Music Biz Seeks Second Life Via Virtual Real EstateBy Antony Bruno, Reuters | Posted 12-04-2006
SAN FRANCISCO (Billboard)Every year, a new online service seems to creep out of nowhere to capture the public's imagination, causing at once havoc and opportunity for the entertainment industry.
Two years ago it was MySpace. This year it was YouTube.
For next year, the music biz seems to be betting on Second Life.
Simply put, Second Lifecreated by San Francisco tech company Linden Labsis a virtual world where members navigate through 3-D environments using digital replicas of themselves called avatars. Members chat, play various types of virtual games and spend real money to buy fake goods such as clothes, weapons and houses.
Its popularity is skyrocketinggrowing from 100,000 members at the beginning of 2005 to 400,000 earlier this year to more than 1.5 million members now, with an average of 10,000 members online at any given time. The growth rate now stands at 10 percent-12 percent a month, but analysts predict Second Life could explode to 9 million members by next June.
And then there is the virtual economy. Second Life members spend an average of $350,000 a day buying and selling goods and services using a virtual currency known as Linden Dollars, which can be exchanged for real cash at the rate of about 271 Linden dollars to one U.S. dollar. In the month of October, $9 million of real money was spent within the game.
Put it all together and Second Life holds great potential to become the next evolution of the social networking/user-generated content. Brands like Adidas, American Apparel, Dell Computer, Toyota and others already have established a presence within the virtual world, and the music industry is close behindcreating branded destinations, live concerts, merchandise stores and even recording facilities.
"Second Life's combination of social networking, strong sense of community and creativity makes it a very appealing destination," an EMI spokesman says. "If we're smart about it, we can help residents of Second Life connect with their favorite artists and discover new ones."
Buying a presence in Second Life is like registering a Web domain. Interested companies can either rent space on an existing island or simply buy their own. It costs about $5,000 to buy the largest island the world has to offer, with about $300 a month in maintenance fees.
Then there's development costs needed to "build" whatever 3-D environment the brand wants on its "land," which can cost more than $10,000 depending on the sophistication of the experience, in addition to monthly maintenance fees.
Sony BMG has planted the biggest flag to date, buying an entire island within the Second Life world called the Sony Music Media Island. It features several "artist's lounges" that fans can visit to stream tracks and watch video from acts like Audioslave, DMX, OutKast and Justin Timberlake. Lounges also include a photo gallery, artist bio and links to each artist's Web site.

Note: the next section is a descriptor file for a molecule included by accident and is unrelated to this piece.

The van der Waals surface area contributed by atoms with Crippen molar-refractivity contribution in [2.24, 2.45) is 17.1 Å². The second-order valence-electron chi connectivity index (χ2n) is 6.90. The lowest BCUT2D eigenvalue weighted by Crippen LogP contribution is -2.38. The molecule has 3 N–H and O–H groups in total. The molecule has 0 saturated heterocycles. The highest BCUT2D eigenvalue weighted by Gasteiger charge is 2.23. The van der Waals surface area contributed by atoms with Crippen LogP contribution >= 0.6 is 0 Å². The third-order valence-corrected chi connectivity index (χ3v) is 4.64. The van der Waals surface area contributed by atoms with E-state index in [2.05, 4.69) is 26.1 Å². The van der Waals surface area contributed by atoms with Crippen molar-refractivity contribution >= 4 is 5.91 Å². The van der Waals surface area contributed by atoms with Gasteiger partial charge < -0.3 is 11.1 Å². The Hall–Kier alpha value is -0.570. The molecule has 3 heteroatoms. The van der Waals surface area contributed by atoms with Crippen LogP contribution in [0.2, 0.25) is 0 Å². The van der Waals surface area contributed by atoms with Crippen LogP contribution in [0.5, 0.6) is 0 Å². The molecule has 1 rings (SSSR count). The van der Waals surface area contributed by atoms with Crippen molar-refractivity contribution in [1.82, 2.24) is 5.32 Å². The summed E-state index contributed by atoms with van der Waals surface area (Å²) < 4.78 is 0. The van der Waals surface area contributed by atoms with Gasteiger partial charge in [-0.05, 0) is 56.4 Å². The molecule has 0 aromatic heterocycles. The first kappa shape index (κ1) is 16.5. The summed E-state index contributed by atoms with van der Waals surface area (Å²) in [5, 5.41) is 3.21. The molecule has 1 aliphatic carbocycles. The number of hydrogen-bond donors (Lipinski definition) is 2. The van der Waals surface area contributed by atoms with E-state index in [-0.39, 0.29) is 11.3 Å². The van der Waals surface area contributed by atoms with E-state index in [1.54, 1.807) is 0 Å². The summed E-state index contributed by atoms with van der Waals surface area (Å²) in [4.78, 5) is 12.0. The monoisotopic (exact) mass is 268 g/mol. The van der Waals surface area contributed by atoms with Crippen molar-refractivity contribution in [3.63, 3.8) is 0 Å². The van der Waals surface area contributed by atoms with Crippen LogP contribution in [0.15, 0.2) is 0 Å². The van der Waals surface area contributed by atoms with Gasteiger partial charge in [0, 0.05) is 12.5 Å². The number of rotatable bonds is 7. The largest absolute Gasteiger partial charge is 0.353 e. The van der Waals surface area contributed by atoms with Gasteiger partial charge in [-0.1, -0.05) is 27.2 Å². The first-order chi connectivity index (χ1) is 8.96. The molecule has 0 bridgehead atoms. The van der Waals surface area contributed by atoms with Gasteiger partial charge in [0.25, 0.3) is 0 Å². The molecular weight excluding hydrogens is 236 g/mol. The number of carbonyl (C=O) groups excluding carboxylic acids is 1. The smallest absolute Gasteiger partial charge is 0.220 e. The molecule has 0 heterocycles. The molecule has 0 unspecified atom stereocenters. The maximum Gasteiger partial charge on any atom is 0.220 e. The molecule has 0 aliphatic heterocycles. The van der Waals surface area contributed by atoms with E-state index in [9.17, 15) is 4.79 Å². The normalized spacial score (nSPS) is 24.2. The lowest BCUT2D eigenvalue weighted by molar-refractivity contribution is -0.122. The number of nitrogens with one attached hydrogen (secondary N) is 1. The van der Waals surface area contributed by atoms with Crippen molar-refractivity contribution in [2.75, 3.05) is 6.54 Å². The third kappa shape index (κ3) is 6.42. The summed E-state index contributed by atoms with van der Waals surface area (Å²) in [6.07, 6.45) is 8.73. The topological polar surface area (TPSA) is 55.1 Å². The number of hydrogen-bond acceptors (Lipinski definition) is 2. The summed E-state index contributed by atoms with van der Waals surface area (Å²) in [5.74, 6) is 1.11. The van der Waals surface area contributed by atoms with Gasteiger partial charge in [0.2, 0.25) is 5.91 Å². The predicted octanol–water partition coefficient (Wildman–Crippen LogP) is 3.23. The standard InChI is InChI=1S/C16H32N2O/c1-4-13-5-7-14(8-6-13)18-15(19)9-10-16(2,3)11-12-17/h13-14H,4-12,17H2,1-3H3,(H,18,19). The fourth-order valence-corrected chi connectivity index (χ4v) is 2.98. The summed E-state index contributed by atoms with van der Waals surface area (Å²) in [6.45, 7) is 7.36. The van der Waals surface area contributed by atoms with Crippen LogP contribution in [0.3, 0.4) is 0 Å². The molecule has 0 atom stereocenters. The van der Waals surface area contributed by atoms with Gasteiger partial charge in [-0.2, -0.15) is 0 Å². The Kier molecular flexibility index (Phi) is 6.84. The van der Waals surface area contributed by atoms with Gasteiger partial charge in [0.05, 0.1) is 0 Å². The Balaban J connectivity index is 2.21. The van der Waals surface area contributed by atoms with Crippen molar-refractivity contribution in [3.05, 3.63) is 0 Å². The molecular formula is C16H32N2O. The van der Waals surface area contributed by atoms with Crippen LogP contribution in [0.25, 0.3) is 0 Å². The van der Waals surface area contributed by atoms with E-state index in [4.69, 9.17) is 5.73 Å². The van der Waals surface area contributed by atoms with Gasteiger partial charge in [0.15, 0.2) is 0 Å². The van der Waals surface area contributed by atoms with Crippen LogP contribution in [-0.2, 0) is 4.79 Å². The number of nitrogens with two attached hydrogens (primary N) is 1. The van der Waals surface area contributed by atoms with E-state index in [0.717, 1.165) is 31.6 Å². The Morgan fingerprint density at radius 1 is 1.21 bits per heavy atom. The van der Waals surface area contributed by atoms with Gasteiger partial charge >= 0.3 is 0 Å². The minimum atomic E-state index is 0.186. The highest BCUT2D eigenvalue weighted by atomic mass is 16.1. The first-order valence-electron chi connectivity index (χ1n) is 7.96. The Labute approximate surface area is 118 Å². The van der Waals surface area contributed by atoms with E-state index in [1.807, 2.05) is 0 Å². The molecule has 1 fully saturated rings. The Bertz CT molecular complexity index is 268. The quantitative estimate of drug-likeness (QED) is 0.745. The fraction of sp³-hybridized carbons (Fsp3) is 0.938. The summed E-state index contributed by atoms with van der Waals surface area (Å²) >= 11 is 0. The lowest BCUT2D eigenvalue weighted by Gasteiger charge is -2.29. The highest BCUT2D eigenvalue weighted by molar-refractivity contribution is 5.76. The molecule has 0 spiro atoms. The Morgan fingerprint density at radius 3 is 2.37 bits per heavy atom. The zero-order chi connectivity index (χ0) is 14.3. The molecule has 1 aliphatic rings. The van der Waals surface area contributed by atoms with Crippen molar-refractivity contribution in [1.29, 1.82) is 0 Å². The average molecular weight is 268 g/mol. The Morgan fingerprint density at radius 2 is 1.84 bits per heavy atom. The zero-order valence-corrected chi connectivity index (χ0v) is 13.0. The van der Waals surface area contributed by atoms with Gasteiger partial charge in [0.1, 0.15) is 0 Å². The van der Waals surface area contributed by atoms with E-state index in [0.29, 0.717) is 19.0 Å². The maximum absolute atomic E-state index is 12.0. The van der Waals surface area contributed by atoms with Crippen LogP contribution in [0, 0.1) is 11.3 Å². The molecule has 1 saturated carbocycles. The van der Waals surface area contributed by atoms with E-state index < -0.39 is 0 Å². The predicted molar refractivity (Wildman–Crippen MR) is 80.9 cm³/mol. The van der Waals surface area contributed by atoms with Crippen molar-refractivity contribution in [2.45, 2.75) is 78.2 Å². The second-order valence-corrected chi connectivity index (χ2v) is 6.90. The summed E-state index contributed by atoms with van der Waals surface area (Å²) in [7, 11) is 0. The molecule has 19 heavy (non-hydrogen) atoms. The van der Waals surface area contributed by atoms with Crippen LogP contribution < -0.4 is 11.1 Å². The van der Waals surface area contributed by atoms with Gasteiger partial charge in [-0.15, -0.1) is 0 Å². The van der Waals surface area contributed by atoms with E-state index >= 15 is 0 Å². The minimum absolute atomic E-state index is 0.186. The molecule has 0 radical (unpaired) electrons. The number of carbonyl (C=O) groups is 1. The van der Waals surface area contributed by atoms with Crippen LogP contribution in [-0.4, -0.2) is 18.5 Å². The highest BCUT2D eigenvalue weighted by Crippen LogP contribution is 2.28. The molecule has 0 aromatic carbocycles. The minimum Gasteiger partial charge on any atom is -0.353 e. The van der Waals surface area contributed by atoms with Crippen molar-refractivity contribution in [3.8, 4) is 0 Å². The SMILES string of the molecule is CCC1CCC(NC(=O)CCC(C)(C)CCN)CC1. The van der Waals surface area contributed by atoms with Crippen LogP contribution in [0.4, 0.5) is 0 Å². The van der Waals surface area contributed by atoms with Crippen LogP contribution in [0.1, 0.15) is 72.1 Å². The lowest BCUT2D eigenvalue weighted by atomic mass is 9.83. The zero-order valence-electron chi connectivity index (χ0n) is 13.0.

There is also a virtual shop, where members can buy label-branded clothing for their avatars and tracks that they can play and broadcast to others only in the Second Life world. Additional links in the store direct users to various Sony Music Web sites to buy real-world items, such as albums, merchandise and mobile content.
The Media Island went live October 19 with a live chat and album preview by Ben Folds. During the event, Folds appeared in avatar form, answered questions and streamed tracks from the new album before chugging a can of Duff beer and attacking the audience with a light saber and laser beams shooting out of his eyes.
The Media Island is still in somewhat of a "quiet" mode, with Sony doing little to promote the location as it continues to develop the complex with additional content and features. Still, the location has received about 3,000 visitors since going live.
Other labels have experimented on a much smaller scale. Warner Bros. Records built individual brownstone lofts on rented land for artists Talib Kweli and Regina Spektor. Fans can play pool and chat there while listening to their respective tracks.
On August 3, Suzanne Vega became the first major recording artist to perform live in avatar form as part of a simulcast on the public radio station Infinite Mind. Duran Duran is preparing a live Second Life concert as well.
Like MySpace, Second Life is also a haven for unsigned bands and indie artists. Several virtual nightclubs, bars and other venues book live performances and stream recorded music from acts hungry to gain an audience. Second Life even has a dedicated "live music" category in its live event directory, with several performances scheduled daily.
Currently, this activity is strictly promotional. Like Web sites, popular Second Life destinations can sell advertising space for other Second Life services as well as for real-world Web sites in the form of virtual posters or billboards, and organizers could conceivably charge for live events.
But performing in Second Life does have its limitations. Too many members in one spot can cause a lag in the time it takes for the graphics to load, which commonly results in avatars walking around with no clothes. As such, live events are restricted to only a few hundred members at a time.
Today the biggest benefit of holding events in Second Life is the press they receive. Once that buzz factor wears off, further activity in the space will require more concrete results, and no one has determined how to measure that just yet.